CENTER CITY - The recent violence at the Fashion District has store owners on edge, including one business that has made a mission of keeping kids out of trouble.
At times, hundreds of young people line up at a store inside the Fashion District for events and sometimes free give-a-ways. But, the owner feels the violence is making the atmosphere unsafe.
"Y’all gotta chill young bulls. Y'all throwing y'all future way," he said in a passionate plea posted on Instagram.
"We willing to do different programs if y'all chill," said the owner of the motivational clothing brand HMBL, which stands for Stay Humble Stay Hungry.
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"You see this HMBL store? Anything ya'll do downtown they are coming for me," said Isaiah Thomas. He put out the message to his followers Labor Day weekend after incidents involving young people and shots fired near the Fashion District where his store is located.
"The gun violence and the negativity, that’s not cool. I want them to know it’s more out here," he said. Thomas spoke to FOX 29’s Shawnette Wilson, following an incident Tuesday where police say an 18-year-old, now in custody, was leaving the mall and fired shots back inside.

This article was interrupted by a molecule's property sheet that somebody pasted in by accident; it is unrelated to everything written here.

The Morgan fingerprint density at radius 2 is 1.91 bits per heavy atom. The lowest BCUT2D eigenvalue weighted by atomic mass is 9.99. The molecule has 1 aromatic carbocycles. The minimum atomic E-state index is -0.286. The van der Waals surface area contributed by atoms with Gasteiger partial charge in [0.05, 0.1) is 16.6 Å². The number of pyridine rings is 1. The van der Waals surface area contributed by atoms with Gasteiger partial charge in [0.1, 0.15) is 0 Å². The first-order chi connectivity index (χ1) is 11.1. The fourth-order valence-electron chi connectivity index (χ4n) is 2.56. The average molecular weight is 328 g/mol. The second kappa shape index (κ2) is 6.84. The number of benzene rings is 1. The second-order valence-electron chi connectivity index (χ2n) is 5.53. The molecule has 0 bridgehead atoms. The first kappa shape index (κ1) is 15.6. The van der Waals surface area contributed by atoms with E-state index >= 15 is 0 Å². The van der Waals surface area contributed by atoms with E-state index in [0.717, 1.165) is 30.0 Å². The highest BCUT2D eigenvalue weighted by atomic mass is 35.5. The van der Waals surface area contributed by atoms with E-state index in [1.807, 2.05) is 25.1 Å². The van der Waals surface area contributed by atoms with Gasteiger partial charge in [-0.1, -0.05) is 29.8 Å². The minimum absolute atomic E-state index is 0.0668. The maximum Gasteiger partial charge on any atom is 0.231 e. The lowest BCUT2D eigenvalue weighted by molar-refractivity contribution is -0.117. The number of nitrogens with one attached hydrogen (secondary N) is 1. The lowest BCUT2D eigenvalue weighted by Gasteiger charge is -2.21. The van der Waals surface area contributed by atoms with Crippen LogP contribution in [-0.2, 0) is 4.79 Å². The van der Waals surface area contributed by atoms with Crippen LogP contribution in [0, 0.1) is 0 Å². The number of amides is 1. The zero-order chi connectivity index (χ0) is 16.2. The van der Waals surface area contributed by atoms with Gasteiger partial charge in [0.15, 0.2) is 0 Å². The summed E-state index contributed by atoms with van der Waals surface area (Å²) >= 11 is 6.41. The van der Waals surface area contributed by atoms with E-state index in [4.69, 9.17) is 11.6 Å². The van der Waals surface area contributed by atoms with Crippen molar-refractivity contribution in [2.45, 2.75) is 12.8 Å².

"I just try to let as much kids know, we all come from the same circumstances. I got locked up when I was 14-years-old for a gun charge and I was able to overcome my obstacles and circumstances," Thomas explained. But, he's concerned that his brand, which boasts a positive message of non-violence, and his journey to success won't survive at the Fashion District due to the violence.
"It kinda’ has a negative on what the kids do, because we have so much other youth that if they do something negative, it’s going to be looked at as me, even though I’m trying to do something positive in the city," Thomas added. With more than 58,000 followers, Thomas is at rock star status with his brand and impact on the kids.
"A lot of parents feel safe bringing their kids to HMBL. A lot of parents, they believe in my message that I’m putting out for the kids," he said. Thomas started with a candy business in high school, sold water outside the Art Museum, then got into merchandise. He sold his brand out of a car trunk and went on to open four stores.
"I would like to be here in the city of Philadelphia, because it motivates the kids and stuff like that, but if it’s not safe, then we don’t know where we’re going to be at," he said. Thomas says he’s meeting with Fashion District officials this week to discuss concerns and possible solutions.